By Yasmine Saleh
CAIRO (Reuters) - Egypt's Muslim Brotherhood has expelled a senior member for saying he would run for president in defiance of the group's decision not to seek the post vacant since the overthrow of President Hosni Mubarak in February.
The Brotherhood announced in April that its newly formed "Freedom and Justice" party would contest up to half the seats in a parliamentary election in September but would not field a candidate for the presidency to avoid dominating power.
But Abdel Moneim Abul Futuh said in May he would run as an independent in a presidential vote expected to take place before the end of the year as an independent.
"The Shura Council (the group's decision-making body) has decided to scrap the membership of Abdel Moneim Abul Futuh... because he announced he would run for the presidency," the Brotherhood said in a statement posted on its website.
The group, long seen as Egypt's best organised political force, gained new opportunities after Mubarak was toppled by a popular revolt and his National Democratic Party was dissolved.
Analysts saw the expulsion of Abul Futuh as a proof of simmering disagreements between younger Brotherhood members and its older and more conservative leaders.
"This certainly shows the divisions among the Muslim Brotherhood," said Mustapha al-Sayyid, a political science professor.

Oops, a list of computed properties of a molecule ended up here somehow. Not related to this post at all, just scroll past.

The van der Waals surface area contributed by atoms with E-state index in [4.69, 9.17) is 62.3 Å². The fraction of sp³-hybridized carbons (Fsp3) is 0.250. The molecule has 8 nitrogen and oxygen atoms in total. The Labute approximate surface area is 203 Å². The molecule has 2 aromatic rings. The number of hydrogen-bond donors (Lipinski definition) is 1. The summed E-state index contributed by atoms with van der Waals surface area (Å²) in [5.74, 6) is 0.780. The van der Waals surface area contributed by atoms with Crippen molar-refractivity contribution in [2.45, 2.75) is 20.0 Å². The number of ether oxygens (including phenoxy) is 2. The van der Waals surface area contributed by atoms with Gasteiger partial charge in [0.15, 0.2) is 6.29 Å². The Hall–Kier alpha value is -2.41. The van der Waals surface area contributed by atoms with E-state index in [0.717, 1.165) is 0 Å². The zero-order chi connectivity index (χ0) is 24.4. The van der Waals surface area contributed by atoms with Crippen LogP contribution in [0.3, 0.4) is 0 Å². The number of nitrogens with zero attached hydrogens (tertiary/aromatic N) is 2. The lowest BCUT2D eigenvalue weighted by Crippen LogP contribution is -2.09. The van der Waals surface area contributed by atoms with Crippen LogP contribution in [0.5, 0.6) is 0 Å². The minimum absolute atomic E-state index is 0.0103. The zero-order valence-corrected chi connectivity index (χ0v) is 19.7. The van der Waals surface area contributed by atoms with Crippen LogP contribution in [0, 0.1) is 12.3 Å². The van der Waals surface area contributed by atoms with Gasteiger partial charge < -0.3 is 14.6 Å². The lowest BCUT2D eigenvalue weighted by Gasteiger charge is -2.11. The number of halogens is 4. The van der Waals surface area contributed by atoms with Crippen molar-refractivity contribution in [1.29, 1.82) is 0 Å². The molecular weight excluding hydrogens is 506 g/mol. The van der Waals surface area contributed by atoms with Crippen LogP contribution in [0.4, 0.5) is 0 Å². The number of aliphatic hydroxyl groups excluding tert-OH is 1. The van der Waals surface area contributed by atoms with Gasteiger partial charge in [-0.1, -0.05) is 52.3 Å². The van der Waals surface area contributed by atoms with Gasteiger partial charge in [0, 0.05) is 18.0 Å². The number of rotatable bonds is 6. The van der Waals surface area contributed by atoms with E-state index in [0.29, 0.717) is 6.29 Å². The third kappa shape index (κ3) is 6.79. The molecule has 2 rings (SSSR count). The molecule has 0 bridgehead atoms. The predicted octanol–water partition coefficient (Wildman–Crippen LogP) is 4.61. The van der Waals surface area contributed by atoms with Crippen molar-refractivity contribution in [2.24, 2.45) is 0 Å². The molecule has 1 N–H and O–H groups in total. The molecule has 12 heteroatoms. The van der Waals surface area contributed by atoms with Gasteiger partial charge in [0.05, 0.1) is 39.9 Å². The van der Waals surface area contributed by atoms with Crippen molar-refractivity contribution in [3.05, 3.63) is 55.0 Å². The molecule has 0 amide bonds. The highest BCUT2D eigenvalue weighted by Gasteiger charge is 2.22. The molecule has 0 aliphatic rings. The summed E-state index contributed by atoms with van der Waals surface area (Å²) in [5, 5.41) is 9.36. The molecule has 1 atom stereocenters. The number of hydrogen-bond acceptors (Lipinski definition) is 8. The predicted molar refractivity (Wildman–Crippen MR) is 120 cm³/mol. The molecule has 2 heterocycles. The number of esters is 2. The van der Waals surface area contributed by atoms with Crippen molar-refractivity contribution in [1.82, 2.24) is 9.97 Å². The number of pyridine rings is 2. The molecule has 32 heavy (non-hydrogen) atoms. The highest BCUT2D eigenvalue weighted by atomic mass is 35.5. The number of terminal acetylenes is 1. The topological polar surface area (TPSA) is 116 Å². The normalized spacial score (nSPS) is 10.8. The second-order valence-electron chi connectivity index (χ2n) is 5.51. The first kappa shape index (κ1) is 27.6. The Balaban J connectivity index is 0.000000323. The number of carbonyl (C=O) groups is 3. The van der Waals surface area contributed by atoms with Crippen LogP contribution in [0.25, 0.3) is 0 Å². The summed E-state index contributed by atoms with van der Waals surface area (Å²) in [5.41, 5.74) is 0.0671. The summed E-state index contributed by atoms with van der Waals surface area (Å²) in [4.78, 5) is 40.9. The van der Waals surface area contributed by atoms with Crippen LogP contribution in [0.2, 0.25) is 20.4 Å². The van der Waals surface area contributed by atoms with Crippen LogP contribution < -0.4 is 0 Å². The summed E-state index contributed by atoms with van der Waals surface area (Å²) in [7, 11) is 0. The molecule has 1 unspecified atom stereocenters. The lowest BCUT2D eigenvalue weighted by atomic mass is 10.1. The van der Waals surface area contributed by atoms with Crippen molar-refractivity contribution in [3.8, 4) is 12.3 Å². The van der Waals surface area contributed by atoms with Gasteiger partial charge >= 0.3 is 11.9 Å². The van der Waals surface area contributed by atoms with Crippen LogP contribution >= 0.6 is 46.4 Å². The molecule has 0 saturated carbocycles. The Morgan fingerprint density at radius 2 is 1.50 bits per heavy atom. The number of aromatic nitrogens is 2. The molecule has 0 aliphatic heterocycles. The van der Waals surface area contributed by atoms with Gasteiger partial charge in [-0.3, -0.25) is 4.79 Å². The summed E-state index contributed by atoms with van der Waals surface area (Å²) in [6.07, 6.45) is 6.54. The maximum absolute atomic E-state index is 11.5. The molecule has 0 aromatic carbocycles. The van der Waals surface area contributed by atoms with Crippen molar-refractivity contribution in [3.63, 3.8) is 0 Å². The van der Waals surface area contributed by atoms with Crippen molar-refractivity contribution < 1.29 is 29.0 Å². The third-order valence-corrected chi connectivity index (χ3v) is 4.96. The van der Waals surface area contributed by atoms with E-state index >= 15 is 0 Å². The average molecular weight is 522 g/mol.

"The young Muslim Brothers seem to favor Abdel Moneim Abul Futuh becoming a candidate for the presidency while others from the older generation do not want that," he added.
According to Sayyid, the group's old guard wants to play safely in the election, preferring not to field a candidate in case he lost.
Abul Futuh said in a statement that he was "not concerned" with the Brotherhood's decision to expel him.
"I am the candidate of all Egyptians and I am confident that I will get a majority of votes including votes of members from the Muslim Brotherhood led by its supreme guide, Mohamed Badie."
The Brotherhood became the biggest opposition bloc in parliament in a 2005 election, winning a fifth of the seats. It boycotted the last election under Mubarak in November 2010.
The September election could be Egypt's first free vote after decades of widespread vote-rigging in favor of Mubarak's ruling party. It will also be seen as a test of the true strength of the Brotherhood and its political opponents.
(Editing by Alistair Lyon)